But the first duty of the intellectual is to tell the truth. Truth is not much in fashion in this postmodern age when continental charlatans have infected Anglo-American intellectuals with the thought that objective knowledge is not only undesirable but unobtainable. I believe that to abandon the idea of truth not only leads to political fascism, but stops dead all intellectual inquiry. To give up the notion of truth means forsaking the goal of acquiring knowledge. But man, as Aristotle put it, by nature strives to know. Truth, science, intellectual inquiry and rationality are inextricably bound together. Relativism, and its illegitimate offspring, multiculturalism, are not conducive to the critical examination of Islam.

Said wrote a polemical book, Orientalism, in 1978. Its pernicious influence is still felt in all departments of Islamic studies, where any critical discussion of Islam is ruled out a priori. For Said, orientalists are involved in an evil conspiracy to denigrate Islam, to maintain its people in a state of permanent subjugation and are a threat to Islam’s future. These orientalists are seeking knowledge of oriental peoples only in order to dominate them; most are in the service of imperialism.                

Three further factors need to be taken into account to explain the otherwise puzzling spectacle of Western scholars swallowing whole the entire Islamic narrative as to its own rise and formation.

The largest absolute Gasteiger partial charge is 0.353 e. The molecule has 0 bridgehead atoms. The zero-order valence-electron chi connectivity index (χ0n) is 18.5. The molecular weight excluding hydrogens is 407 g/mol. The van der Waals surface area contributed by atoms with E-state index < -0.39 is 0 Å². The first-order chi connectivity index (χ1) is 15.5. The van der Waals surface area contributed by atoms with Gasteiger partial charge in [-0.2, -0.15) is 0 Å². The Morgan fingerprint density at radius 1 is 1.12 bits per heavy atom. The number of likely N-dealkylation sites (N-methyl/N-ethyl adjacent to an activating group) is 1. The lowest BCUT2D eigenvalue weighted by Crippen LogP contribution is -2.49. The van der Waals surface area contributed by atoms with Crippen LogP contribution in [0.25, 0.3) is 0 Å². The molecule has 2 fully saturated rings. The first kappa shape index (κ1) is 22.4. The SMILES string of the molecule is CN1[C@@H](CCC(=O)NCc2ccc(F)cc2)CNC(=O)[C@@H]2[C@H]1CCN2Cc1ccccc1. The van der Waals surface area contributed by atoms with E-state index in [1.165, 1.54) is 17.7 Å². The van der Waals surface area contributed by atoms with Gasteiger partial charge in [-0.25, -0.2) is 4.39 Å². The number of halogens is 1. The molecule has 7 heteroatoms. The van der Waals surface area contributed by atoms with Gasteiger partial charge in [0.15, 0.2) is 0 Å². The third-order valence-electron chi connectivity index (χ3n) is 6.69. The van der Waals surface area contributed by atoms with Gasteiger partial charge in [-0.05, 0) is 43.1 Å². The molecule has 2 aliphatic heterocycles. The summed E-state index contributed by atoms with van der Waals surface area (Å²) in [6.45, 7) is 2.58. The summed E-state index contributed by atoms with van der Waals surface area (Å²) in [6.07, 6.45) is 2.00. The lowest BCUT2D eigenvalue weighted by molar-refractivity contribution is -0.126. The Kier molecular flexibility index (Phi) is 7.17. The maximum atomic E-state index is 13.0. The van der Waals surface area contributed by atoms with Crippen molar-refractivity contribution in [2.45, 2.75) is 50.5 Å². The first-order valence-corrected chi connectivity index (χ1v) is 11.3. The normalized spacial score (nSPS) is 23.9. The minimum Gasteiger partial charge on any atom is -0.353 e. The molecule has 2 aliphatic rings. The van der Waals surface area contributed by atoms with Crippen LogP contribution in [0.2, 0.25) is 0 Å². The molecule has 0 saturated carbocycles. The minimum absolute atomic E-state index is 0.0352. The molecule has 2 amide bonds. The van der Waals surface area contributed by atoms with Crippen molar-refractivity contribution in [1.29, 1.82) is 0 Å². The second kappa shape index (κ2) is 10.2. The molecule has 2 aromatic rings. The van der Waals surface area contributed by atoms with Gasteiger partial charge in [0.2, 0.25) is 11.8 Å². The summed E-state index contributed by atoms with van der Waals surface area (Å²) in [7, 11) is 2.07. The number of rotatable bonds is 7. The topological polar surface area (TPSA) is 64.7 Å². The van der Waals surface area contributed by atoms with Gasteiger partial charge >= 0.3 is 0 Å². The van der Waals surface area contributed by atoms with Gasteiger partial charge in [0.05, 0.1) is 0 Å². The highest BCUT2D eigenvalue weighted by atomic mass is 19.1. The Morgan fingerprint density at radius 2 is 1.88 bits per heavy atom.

First, the first modern apologists of Islam – even in its fundamentalist mode – were Christian scholars who perceived a common danger in certain economic, philosophical, and social developments in the West: the rise of rationalism, scepticism, atheism, secularism; the Industrial Revolution; the Russian Revolution and the rise of communism and materialism. Sir Hamilton Gibb writes of Islam as a Christian “engaged in a common spiritual enterprise.”
[1] But let us beware of skepticism: “Both Christianity and Islam suffer under the weight of worldly pressure, and the attack of scientific atheists and their like,” laments Norman Daniel.[2]
Hence the tendency amongst Christian scholars to be rather uncritical; a tendency to wish not to offend Muslim friends and Muslim colleagues. Either there were explicit apologies, if the writer felt there was something offensive to Muslim eyes, or to use various devices to avoid seeming to take sides, or to avoid judging whatever issue was under discussion.

Christian scholars such as Watt, who was curate of St. Mary Boltons, London, and Old St Paul’s, Edinburgh, an ordained Episcopalian minister, and who was one of the most influential Islamic scholars in Britain of the last fifty years, and Sir Hamilton Gibb saw skepticism, atheism and communism as the common enemy of all true religion. They followed Carlyle in hoping for spiritual inspiration from the East. Here is Watt: “Islam- or perhaps one should rather say, the East – has tended to overemphasize Divine sovereignty, whereas in the West too much influence has been attributed to man’s will, especially in recent times. Both have strayed from the true path, though in different directions. The West has probably something to learn of that aspect of truth which has been so clearly apprehended in the East.”

Throughout his article Religion and Anti-Religion, Professor Watt can barely disguise his contempt for secularism. “The wave of secularism and materialism is